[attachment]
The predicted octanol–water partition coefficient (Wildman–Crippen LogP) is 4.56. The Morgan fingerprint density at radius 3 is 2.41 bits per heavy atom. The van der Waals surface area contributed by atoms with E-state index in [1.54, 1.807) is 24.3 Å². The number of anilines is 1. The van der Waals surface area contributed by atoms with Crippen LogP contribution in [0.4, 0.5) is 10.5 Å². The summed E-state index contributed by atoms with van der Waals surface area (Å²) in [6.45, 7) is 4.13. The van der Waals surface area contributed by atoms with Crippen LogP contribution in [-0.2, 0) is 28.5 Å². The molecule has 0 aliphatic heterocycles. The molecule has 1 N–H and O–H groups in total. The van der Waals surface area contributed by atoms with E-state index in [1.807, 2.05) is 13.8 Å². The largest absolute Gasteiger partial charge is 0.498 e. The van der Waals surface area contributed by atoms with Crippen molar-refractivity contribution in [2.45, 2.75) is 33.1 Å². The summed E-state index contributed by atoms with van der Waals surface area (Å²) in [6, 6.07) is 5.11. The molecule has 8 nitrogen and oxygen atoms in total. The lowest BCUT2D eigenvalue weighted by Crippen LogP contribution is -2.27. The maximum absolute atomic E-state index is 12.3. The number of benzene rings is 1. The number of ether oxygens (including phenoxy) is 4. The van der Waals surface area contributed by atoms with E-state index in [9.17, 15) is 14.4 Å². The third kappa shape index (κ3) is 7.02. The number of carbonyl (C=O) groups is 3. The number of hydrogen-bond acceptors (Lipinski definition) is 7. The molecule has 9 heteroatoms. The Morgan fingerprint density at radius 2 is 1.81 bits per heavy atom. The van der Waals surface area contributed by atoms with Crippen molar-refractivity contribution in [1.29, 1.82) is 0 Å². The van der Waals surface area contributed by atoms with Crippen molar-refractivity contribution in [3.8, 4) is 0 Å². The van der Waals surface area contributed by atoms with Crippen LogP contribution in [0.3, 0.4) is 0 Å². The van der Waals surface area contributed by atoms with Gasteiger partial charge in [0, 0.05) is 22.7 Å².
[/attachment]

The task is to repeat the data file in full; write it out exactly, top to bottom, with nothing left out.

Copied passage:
The predicted octanol–water partition coefficient (Wildman–Crippen LogP) is 4.56. The Morgan fingerprint density at radius 3 is 2.41 bits per heavy atom. The van der Waals surface area contributed by atoms with E-state index in [1.54, 1.807) is 24.3 Å². The number of anilines is 1. The van der Waals surface area contributed by atoms with Crippen LogP contribution in [0.4, 0.5) is 10.5 Å². The summed E-state index contributed by atoms with van der Waals surface area (Å²) in [6.45, 7) is 4.13. The van der Waals surface area contributed by atoms with Crippen LogP contribution in [-0.2, 0) is 28.5 Å². The molecule has 0 aliphatic heterocycles. The molecule has 1 N–H and O–H groups in total. The van der Waals surface area contributed by atoms with E-state index in [1.807, 2.05) is 13.8 Å². The largest absolute Gasteiger partial charge is 0.498 e. The van der Waals surface area contributed by atoms with Crippen molar-refractivity contribution in [2.45, 2.75) is 33.1 Å². The summed E-state index contributed by atoms with van der Waals surface area (Å²) in [6, 6.07) is 5.11. The molecule has 8 nitrogen and oxygen atoms in total. The lowest BCUT2D eigenvalue weighted by Crippen LogP contribution is -2.27. The maximum absolute atomic E-state index is 12.3. The number of benzene rings is 1. The number of ether oxygens (including phenoxy) is 4. The van der Waals surface area contributed by atoms with E-state index in [9.17, 15) is 14.4 Å². The third kappa shape index (κ3) is 7.02. The number of carbonyl (C=O) groups is 3. The number of hydrogen-bond acceptors (Lipinski definition) is 7. The molecule has 9 heteroatoms. The Morgan fingerprint density at radius 2 is 1.81 bits per heavy atom. The van der Waals surface area contributed by atoms with Crippen molar-refractivity contribution in [1.29, 1.82) is 0 Å². The van der Waals surface area contributed by atoms with Crippen molar-refractivity contribution in [3.8, 4) is 0 Å². The van der Waals surface area contributed by atoms with Crippen LogP contribution in [0.3, 0.4) is 0 Å². The van der Waals surface area contributed by atoms with Gasteiger partial charge in [0, 0.05) is 22.7 Å².